LUKoil & LNG

Russia's largest private oil company, LUKoil, has been carefully distancing itself from exporting LNG since 2014, but all for nothing. The main argument of the officials: this will lead to competition with the products of Gazprom and, accordingly, a decrease in the export earnings of the treasury.

Yet, Azerbaijani and Russian businessman, president of the leading Russian oil company LUKoil, Vagit Alekperov, will still have the opportunity to become a small exporter of gas, though that gas is liquefied and not from Russia.

In the spring of 2015, when the "African campaign" of Lukoil started on such a scale, the oil company was already entering the promising Etinde project in Cameroon. According to local media, the purchase was not cheap: the Russians had to pay about $200 million for their 30% of the project. The rest was divided between British NewAge (30%) and Bowleven (30%), and the local state corporation SNH (10%).

According to bankers from Barclay's, the acquisition was well worth the money: a 461 square km. gas field with reserves of approximately 290 million barrels of oil equivalent. LUKoil was not completely clear what to do with these stocks. While SNH insisted on the sale of produced gas to Equatorial Guinea, the partners diligently sought more lucrative options.

LUKoil, together with the British, managed to convince their hardened partner to stop on the most promising and fashionable option - liquefied gas, or LNG. At last February shareholders' meeting of the project, the British Bowleven "discussed several potential options, including FLNG (floating LNG, or a floating LNG plant), the company said.

“We also received consent from the local government for the export of LNG," Thomas Becker, representative of the British company, added.

When a floating LNG plant was put into operation, neither the British nor LUKoil informed the media. According to the latest data, the shareholders plan to start production from Etinde in the second half of this year. And, of course, without Gazprom.

For LUKoil, this will actually be the first such project in the entire history of the oil company. The company has asked the government for at least a few years to export LNG. The last time LUKoil tried to break through the monopoly of Gazprom was in autumn 2014, when it sent its proposals to the Russian Gas Society, which were quickly labelled "untimely".

Building LNG plants abroad is much easier than building the relationship with the authorities, Lukoil joked.

The technologies for building a gas liquefaction plant are available and do not represent any technological or technical uniqueness. “There are already so many factories built that they are simply replicated,” Alekperov said in autumn 2015.

Yet the solid status of the LNG exporter hardly brings a comparable weight for the company from an economic point of view. According to Bowleven, a daily floating LNG plant will be able to receive up to 4.6 million cubic meters of gas from Etinde. This is equivalent to approximately 1.2 million tons of LNG per year.

By all standards, the project is very modest. “Yamal LNG company Novatek, for example, will ship 16.5 million tons- which, for the now fashionable floating LNG plants, is quite a standard capacity,” notes Barclays analyst, Michael Cohen. Thus, the private bunkering project LNG-Gorskaya (Leningrad region) to be launched by the end of 2017, will also operate on the basis of a floating LNG plant with a capacity of 1.26 million tons per year.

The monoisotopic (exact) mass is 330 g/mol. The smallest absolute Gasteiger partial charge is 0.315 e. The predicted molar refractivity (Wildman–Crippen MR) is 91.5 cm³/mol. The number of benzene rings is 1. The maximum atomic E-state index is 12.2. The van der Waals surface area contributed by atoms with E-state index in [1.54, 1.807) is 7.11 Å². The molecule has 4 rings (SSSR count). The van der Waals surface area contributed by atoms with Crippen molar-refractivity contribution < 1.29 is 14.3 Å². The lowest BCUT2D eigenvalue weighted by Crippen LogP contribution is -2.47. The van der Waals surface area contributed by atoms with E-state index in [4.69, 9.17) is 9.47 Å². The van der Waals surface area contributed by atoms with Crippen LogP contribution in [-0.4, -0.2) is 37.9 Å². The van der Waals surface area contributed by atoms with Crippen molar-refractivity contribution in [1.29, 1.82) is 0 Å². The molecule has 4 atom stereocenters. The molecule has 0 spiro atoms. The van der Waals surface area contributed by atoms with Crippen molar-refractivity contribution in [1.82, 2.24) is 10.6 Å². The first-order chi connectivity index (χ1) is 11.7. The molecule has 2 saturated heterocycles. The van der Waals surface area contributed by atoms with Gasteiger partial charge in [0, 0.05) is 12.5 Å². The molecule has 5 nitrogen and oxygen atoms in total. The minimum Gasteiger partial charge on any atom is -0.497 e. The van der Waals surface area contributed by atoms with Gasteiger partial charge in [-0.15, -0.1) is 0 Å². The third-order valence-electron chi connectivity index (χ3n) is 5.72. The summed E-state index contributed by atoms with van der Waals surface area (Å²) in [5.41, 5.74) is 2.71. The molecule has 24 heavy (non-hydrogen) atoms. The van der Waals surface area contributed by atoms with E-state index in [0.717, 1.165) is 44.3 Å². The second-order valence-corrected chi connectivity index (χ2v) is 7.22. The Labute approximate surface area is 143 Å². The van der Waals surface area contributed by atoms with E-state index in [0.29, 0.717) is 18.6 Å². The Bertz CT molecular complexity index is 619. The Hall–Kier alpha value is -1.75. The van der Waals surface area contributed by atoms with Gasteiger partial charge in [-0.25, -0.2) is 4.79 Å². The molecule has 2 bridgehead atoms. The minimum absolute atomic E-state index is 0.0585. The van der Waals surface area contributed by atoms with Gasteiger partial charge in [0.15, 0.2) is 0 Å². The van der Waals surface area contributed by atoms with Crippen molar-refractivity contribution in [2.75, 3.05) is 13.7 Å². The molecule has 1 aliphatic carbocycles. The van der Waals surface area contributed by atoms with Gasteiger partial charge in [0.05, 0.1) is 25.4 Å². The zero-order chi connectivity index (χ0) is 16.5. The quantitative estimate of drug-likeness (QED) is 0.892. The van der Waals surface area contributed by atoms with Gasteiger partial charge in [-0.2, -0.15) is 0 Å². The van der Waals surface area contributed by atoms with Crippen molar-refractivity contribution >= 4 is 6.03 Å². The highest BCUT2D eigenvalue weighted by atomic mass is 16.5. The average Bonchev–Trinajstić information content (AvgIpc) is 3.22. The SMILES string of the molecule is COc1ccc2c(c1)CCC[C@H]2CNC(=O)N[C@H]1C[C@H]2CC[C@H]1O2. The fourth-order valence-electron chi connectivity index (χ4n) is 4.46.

“The world record holder (the Australian ship-plant Prelude FLNG, with a capacity of 3.6 million tons of LNG, also considered to be the largest ship in the world) for them is as far away as can be,” says Cohen.

But even for such modest volumes, one way or another you still need a buyer. According to the representative of Bowleven, the shareholders of the project have not yet started negotiations with potential buyers. Meanwhile, the first in this queue may turn out to be Russian Gazprom, or rather its trading LNG division Gazprom Marketing and Trading, which has already concluded a contract for the purchase of just 1.2 million tons of LNG over eight years from neighboring Coastal LNG project Kribi LNG, to start this year.

“In terms of reserves and geographical location, Cameroon, where LUKoil operates, is a very promising country for LNG production,” says Stanislav Mitrokhovich, an expert of the National Energy Security Fund.

"But it must be understood that the most favorable times for LNG are coming: there’s a lot of it and the cost of gas is now extremely low," expert Laifu adds. “About 60 percent of the announced projects do not fit into the market, in fact it is competition either within the country or within the region”.

"If the project is launched, its surviving or not will depend first of all on the success of competition with the American LNG," Mitrokhovich believes.

And they will have to compete for the markets of the countries of South and Latin America: last year the largest volume of American LNG went there, while only 10 percent of the total production fell into Europe. It should be noted that all the gas shipped by the States last year was contracted in 2011-2012, when the cost of LNG was significantly higher.

“Competing with Americans in the price will be difficult,” Cohen says. "But since the LUKoil project and its partners are floating, it gives them some insurance: if it is unprofitable to supply LNG, then such a plant can always be sold to someone else," he said.

Dimitri Dolaberidze

24 April 2017 18:05